Indeed, I firmly believe it was this continuing deception to both staff and the public alike that gave birth to my now deep rooted mistrust of the Government and our entire organisation. Other factors followed further compounding my lack of faith and belief…Windsor (changes to terms and conditions); the Pay Freeze; the demolition of the terms and conditions of our pensions; the heavy cuts to frontline resources; the increasing bureaucracy despite constant promises for its reduction; the constant changes of systems, focus, direction, priorities, shift patterns, teams, geographical beats, policies, process, protocol, all without any apparent benefit to anyone other than those in the upper echelons of the promotion system.

“The result of the aforementioned? Plummeting morale. I can only truly speak for myself, but I am fairly certain my views are shared by the many not the few, that the Police Service is, all clichés aside, at breaking point…

“How some of my colleagues can turn up to work knowing they could be walking into a nightmare alone is beyond me. I have more than admiration for their individual and collective resilience. I would never claim to be the hardest of men, but once upon a time I could do this job well and was not afraid of confrontation. However, for the last two to three years at work, I have been in a permanent state of anxiety and stress.

“Despite what the Government says, this job is all about numbers. I’m happy to turn up to any job as long as I have colleagues with me. I’m brave, but I’m not stupid. I have three kids and a glass back, I need back up. I need that reassurance and assistance and it doesn’t exist.

“So Sir, it is with regret that I see no other option but to resign. I’d love to say I was riding off into the sunset, walking into a well-paid job etc., but I’m not. I’m going to be earning minimum wage and no doubt struggling financially, but hopefully I’ll be able to recover from my anxiety and depression away from what Policing has become.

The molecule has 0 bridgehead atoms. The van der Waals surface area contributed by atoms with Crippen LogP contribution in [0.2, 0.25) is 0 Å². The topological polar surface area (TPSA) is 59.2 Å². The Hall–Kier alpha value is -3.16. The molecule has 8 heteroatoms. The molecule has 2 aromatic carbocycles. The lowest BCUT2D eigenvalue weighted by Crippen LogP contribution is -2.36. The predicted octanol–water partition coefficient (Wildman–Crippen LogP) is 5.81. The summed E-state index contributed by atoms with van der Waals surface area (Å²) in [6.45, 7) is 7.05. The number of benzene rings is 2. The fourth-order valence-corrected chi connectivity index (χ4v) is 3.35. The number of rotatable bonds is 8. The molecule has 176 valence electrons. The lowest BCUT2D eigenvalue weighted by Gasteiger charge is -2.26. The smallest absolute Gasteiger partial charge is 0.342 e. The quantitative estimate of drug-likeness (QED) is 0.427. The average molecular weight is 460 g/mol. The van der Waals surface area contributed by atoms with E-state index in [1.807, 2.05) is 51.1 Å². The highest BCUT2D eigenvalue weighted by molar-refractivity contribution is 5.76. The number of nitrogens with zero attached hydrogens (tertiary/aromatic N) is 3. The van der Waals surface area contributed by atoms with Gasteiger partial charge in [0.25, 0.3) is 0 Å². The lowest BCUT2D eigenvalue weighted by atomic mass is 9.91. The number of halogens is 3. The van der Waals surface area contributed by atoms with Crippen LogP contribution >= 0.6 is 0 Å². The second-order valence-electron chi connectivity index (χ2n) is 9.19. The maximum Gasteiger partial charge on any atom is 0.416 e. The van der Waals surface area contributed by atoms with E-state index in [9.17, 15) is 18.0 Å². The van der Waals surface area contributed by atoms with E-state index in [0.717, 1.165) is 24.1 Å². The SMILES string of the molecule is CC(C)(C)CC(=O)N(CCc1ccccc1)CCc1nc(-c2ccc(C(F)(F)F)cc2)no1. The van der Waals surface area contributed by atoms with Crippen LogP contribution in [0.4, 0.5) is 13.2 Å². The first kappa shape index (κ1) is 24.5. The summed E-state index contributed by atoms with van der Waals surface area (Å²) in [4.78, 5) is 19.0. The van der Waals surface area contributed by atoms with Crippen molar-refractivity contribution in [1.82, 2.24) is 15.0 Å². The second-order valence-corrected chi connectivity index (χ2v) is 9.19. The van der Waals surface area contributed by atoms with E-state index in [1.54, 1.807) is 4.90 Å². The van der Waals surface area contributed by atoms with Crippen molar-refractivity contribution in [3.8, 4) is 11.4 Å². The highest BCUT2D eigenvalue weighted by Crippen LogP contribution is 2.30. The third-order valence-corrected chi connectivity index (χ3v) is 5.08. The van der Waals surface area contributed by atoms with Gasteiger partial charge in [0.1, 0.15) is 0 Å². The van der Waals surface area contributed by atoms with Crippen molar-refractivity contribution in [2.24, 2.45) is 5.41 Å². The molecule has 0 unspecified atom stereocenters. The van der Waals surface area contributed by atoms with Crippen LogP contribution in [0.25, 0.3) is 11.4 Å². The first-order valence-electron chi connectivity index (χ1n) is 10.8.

“I wish all my colleagues of every rank I leave behind, all the luck in the world and they will always have my upmost respect. I nod in respect to you to Sir, I know you lead us in difficult times and I imagine with many constraints and restrictions placed upon you.

To the government I have nothing good to say whatsoever, they should hang their heads in shame.

As for me…what can I say…I am more than a number.”

 

GMP’s response to PC Torkington

Ian Pilling

Deputy Chief Constable Ian Pilling said: “GMP continues to provide the best service it can to the public whilst facing challenging times with less funding, fewer resources and increasing demand. Sadly, this is a challenge faced by police forces nationally.

“It is always regrettable when someone chooses to leave the police service under circumstances such as this. Being a police officer is a difficult job and this is particularly the case in a busy force such as GMP where the complexities create unique demands for our officers and staff, who do a fantastic job day in and day out.

“Despite these challenges, only a small number of officers leave each year through resignation. That said, I understand and accept PC Torkington’s decision.

“We wish him the best of luck for the future. On behalf of GMP and all those who worked with Joe, I would like to thank him for his dedicated service over the past years.”

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Comments

  1. Well said that brave man
    Nothing new in my book. Out of twenty two only two were left on my group after five years. Cannon food er we called it. Beaten bruised or burnt out. Plenty more to fill the ranks. Policing isn’t a career any more it’s a five year stint. Like a footy player. Enjoy it while your young, playing in the premier league full of promises then eke out the rest of your life as a security guard, or insurance investigator. That was the Nineties. It’s worse now